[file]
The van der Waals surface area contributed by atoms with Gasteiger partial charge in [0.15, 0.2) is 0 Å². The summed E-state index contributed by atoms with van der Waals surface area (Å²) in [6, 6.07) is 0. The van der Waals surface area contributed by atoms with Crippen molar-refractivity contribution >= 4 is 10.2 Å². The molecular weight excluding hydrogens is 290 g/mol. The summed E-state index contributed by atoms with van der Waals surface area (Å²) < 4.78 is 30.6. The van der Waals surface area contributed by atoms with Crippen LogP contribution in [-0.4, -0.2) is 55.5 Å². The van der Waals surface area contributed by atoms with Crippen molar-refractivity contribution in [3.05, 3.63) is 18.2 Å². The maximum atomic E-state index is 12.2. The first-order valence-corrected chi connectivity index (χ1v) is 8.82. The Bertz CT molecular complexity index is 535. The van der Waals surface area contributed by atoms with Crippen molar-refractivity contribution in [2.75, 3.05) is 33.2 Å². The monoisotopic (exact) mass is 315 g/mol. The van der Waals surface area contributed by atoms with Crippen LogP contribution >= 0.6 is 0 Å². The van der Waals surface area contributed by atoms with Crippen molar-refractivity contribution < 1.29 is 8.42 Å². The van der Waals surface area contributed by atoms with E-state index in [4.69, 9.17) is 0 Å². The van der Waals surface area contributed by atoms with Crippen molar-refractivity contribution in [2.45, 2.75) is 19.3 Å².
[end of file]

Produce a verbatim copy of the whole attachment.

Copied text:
The van der Waals surface area contributed by atoms with Gasteiger partial charge in [0.15, 0.2) is 0 Å². The summed E-state index contributed by atoms with van der Waals surface area (Å²) in [6, 6.07) is 0. The van der Waals surface area contributed by atoms with Crippen molar-refractivity contribution >= 4 is 10.2 Å². The molecular weight excluding hydrogens is 290 g/mol. The summed E-state index contributed by atoms with van der Waals surface area (Å²) < 4.78 is 30.6. The van der Waals surface area contributed by atoms with Crippen LogP contribution in [-0.4, -0.2) is 55.5 Å². The van der Waals surface area contributed by atoms with Crippen molar-refractivity contribution in [3.05, 3.63) is 18.2 Å². The maximum atomic E-state index is 12.2. The first-order valence-corrected chi connectivity index (χ1v) is 8.82. The Bertz CT molecular complexity index is 535. The van der Waals surface area contributed by atoms with Crippen molar-refractivity contribution in [2.75, 3.05) is 33.2 Å². The monoisotopic (exact) mass is 315 g/mol. The van der Waals surface area contributed by atoms with Crippen LogP contribution >= 0.6 is 0 Å². The van der Waals surface area contributed by atoms with Crippen molar-refractivity contribution < 1.29 is 8.42 Å². The van der Waals surface area contributed by atoms with E-state index in [4.69, 9.17) is 0 Å². The van der Waals surface area contributed by atoms with Crippen molar-refractivity contribution in [2.45, 2.75) is 19.3 Å².